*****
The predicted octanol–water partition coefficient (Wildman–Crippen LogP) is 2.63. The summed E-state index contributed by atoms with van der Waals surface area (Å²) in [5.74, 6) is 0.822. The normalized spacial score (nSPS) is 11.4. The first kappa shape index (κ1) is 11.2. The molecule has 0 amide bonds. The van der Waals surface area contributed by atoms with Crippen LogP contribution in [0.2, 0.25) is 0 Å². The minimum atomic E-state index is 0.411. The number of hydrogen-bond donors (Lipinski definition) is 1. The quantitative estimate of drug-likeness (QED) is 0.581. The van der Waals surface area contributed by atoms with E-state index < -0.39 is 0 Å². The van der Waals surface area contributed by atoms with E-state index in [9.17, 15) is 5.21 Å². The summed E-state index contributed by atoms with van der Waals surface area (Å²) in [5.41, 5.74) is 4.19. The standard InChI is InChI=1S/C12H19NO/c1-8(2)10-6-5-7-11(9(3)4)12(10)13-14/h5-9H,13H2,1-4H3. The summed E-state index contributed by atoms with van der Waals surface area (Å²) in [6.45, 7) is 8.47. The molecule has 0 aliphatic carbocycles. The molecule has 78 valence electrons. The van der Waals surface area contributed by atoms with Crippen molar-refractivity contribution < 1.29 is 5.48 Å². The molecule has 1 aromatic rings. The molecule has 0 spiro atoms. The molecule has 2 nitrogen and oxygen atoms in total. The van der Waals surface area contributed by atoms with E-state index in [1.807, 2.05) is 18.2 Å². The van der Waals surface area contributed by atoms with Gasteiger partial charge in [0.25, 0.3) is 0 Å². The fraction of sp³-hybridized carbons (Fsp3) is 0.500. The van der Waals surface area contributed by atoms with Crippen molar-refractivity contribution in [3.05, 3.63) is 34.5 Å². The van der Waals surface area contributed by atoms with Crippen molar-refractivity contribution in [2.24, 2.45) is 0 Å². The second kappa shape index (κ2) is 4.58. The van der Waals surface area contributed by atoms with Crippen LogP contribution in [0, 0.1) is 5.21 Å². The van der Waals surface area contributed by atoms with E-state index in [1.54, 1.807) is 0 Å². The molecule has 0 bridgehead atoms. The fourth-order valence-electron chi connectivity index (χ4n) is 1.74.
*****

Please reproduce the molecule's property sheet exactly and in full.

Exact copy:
The predicted octanol–water partition coefficient (Wildman–Crippen LogP) is 2.63. The summed E-state index contributed by atoms with van der Waals surface area (Å²) in [5.74, 6) is 0.822. The normalized spacial score (nSPS) is 11.4. The first kappa shape index (κ1) is 11.2. The molecule has 0 amide bonds. The van der Waals surface area contributed by atoms with Crippen LogP contribution in [0.2, 0.25) is 0 Å². The minimum atomic E-state index is 0.411. The number of hydrogen-bond donors (Lipinski definition) is 1. The quantitative estimate of drug-likeness (QED) is 0.581. The van der Waals surface area contributed by atoms with E-state index < -0.39 is 0 Å². The van der Waals surface area contributed by atoms with E-state index in [9.17, 15) is 5.21 Å². The summed E-state index contributed by atoms with van der Waals surface area (Å²) in [5.41, 5.74) is 4.19. The standard InChI is InChI=1S/C12H19NO/c1-8(2)10-6-5-7-11(9(3)4)12(10)13-14/h5-9H,13H2,1-4H3. The summed E-state index contributed by atoms with van der Waals surface area (Å²) in [6.45, 7) is 8.47. The molecule has 0 aliphatic carbocycles. The molecule has 78 valence electrons. The van der Waals surface area contributed by atoms with Crippen molar-refractivity contribution < 1.29 is 5.48 Å². The molecule has 1 aromatic rings. The molecule has 0 spiro atoms. The molecule has 2 nitrogen and oxygen atoms in total. The van der Waals surface area contributed by atoms with E-state index in [1.807, 2.05) is 18.2 Å². The van der Waals surface area contributed by atoms with Gasteiger partial charge in [0.25, 0.3) is 0 Å². The fraction of sp³-hybridized carbons (Fsp3) is 0.500. The van der Waals surface area contributed by atoms with Crippen molar-refractivity contribution in [3.05, 3.63) is 34.5 Å². The van der Waals surface area contributed by atoms with Crippen molar-refractivity contribution in [2.24, 2.45) is 0 Å². The second kappa shape index (κ2) is 4.58. The van der Waals surface area contributed by atoms with Crippen LogP contribution in [0, 0.1) is 5.21 Å². The van der Waals surface area contributed by atoms with E-state index in [1.54, 1.807) is 0 Å². The molecule has 0 bridgehead atoms. The fourth-order valence-electron chi connectivity index (χ4n) is 1.74.